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Molecular and isotopic characterization of terrestrial organic carbon released to (sub-)Arctic coastal waters
Stockholm University, Faculty of Science, Department of Applied Environmental Science (ITM). (Gustafsson)
2010 (English)Doctoral thesis, comprehensive summary (Other academic)
Abstract [en]

Arctic soils store half of the global soil organic carbon (OC) pool and twice as much C as is currently present in the atmosphere. A considerable part of these carbon pools are stored in permafrost. Amplified climate warming in the Arctic will thaw permafrost and remobilize some of these substantial carbon stocks into the active carbon cycle, potentially causing positive feedback to global warming. Despite the global importance of this mechanism, our understanding of the fate of these thawing organic carbon (OC) pools is still poor, particularly regarding its degradation potential. This makes good estimates on greenhouse gas emissions versus coastal reburial impossible. This doctoral thesis aims to improve our understanding on the fate of high-latitude terrestrial OC during fluvial and coastal transport. In two study regions, the Bothnian Bay and the East Siberian Sea, we apply a wide range of bulk, molecular and isotopic geochemical analyses to reveal information on sources, age, degradation and transport routes.

Our results show that both study regions receive and store large amounts of terrestrial OC, largely derived from peatlands (paper I, II and IV). This terrestrial matter undergoes extensive degradation in both the water column and surface sediments (paper I, III and IV). Surface sediments in the East Siberian Sea show a offshore-decreasing input of riverine OC and a considerable and constant input of OC from coastal erosion. The strong imprint of rapidly settling coastal OC far out on the shelf may be explained by a strong benthic boundary layer transport in combination with offshore ice-transport and selective preservation of erosion OC compared to riverine OC (paper IV). Molecular radiocarbon data allowed us to distinguish between two (sub-)Arctic soil OC pools that show a remarkably different susceptibility to degradation upon arrival in the coastal system; a young and easily degradable pool originating in surface peatlands, and an old and recalcitrant pool originating in deep mineral soils and coastal mineral Pleistocene deposits (paper III and IV). Our first estimates suggest that, in the Bothnian Bay coastal system, mineral soil OC is at least 20 times less susceptible to degradation than peatland OC (paper III). Hence, a considerable part of the thaw-released mineral OC pool may simply be relocated to coastal sediments instead of being emitted to the atmosphere.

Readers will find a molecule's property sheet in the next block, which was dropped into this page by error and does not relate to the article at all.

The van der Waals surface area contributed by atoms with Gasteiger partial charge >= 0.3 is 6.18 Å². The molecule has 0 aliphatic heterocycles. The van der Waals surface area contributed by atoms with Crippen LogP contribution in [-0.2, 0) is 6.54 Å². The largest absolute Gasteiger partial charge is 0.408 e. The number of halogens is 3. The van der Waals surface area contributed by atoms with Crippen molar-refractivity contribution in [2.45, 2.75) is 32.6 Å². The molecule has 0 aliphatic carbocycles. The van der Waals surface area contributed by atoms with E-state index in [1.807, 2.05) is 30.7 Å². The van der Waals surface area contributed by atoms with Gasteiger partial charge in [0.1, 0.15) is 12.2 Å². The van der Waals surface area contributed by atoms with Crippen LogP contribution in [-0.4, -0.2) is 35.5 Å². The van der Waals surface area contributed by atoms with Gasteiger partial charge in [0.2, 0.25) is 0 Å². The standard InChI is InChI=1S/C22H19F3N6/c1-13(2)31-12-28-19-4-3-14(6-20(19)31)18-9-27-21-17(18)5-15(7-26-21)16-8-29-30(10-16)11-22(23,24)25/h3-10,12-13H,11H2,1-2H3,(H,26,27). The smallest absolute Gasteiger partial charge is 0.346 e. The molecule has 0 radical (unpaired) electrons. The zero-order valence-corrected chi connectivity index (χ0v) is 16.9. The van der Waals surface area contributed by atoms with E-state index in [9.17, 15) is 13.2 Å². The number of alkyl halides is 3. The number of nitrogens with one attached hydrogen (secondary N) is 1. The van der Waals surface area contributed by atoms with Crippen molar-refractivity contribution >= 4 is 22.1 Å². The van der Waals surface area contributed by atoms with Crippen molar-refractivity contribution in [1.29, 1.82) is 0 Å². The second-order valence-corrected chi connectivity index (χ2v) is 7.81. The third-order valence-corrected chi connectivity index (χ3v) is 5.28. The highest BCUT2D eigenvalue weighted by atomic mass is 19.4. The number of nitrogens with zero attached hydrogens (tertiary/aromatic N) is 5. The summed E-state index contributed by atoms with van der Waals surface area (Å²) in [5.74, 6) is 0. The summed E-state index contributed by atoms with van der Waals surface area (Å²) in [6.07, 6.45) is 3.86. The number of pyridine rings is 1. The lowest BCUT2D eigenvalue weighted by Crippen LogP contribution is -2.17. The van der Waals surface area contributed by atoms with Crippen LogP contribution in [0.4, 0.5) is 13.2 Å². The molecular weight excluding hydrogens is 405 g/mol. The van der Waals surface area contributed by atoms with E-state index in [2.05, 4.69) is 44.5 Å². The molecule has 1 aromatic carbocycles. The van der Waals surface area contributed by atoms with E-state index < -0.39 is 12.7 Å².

Place, publisher, year, edition, pages
Stockholm: Department of Applied Environmental Science (ITM), Stockholm University , 2010. , 51 p.
Keyword [en]
organic carbon, terrestrial biomarkers, radiocarbon, particulate organic carbon, sediments, sphagnum, Arctic, Bothnian Bay, East Siberian Sea, Kalix River, Kolyma River
Research subject
Applied Environmental Science
Identifiers
URN: urn:nbn:se:su:diva-38589ISBN: 978-91-7447-057-4 (print)OAI: oai:DiVA.org:su-38589DiVA: diva2:311042
Public defence
2010-05-21, Nordenskiöldsalen, Geovetenskapens Hus, Svante Arrheniusväg 12, Stockholm, 10:00 (English)
Opponent
Supervisors
Note
At the time of the doctoral defense, the following paper was unpublished and had a status as follows: Paper 3: Accepted. Paper 4: Manuscript. Available from: 2010-04-28 Created: 2010-04-19 Last updated: 2010-04-20Bibliographically approved
List of papers
1. Lipid biomarker investigation of the origin and diagenetic state of sub-arctic terrestrial organic matter presently exported into the northern Bothnian Bay
Open this publication in new window or tab >>Lipid biomarker investigation of the origin and diagenetic state of sub-arctic terrestrial organic matter presently exported into the northern Bothnian Bay
2008 (English)In: Mar. Chem., Vol. 112, 1-10 p.Article in journal (Refereed) Published
Keyword
Environmental science
Identifiers
urn:nbn:se:su:diva-18949 (URN)doi:10.1016/j.marchem.2008.07.001 (DOI)000261824000001 ()
Available from: 2009-02-17 Created: 2009-02-17 Last updated: 2011-01-10Bibliographically approved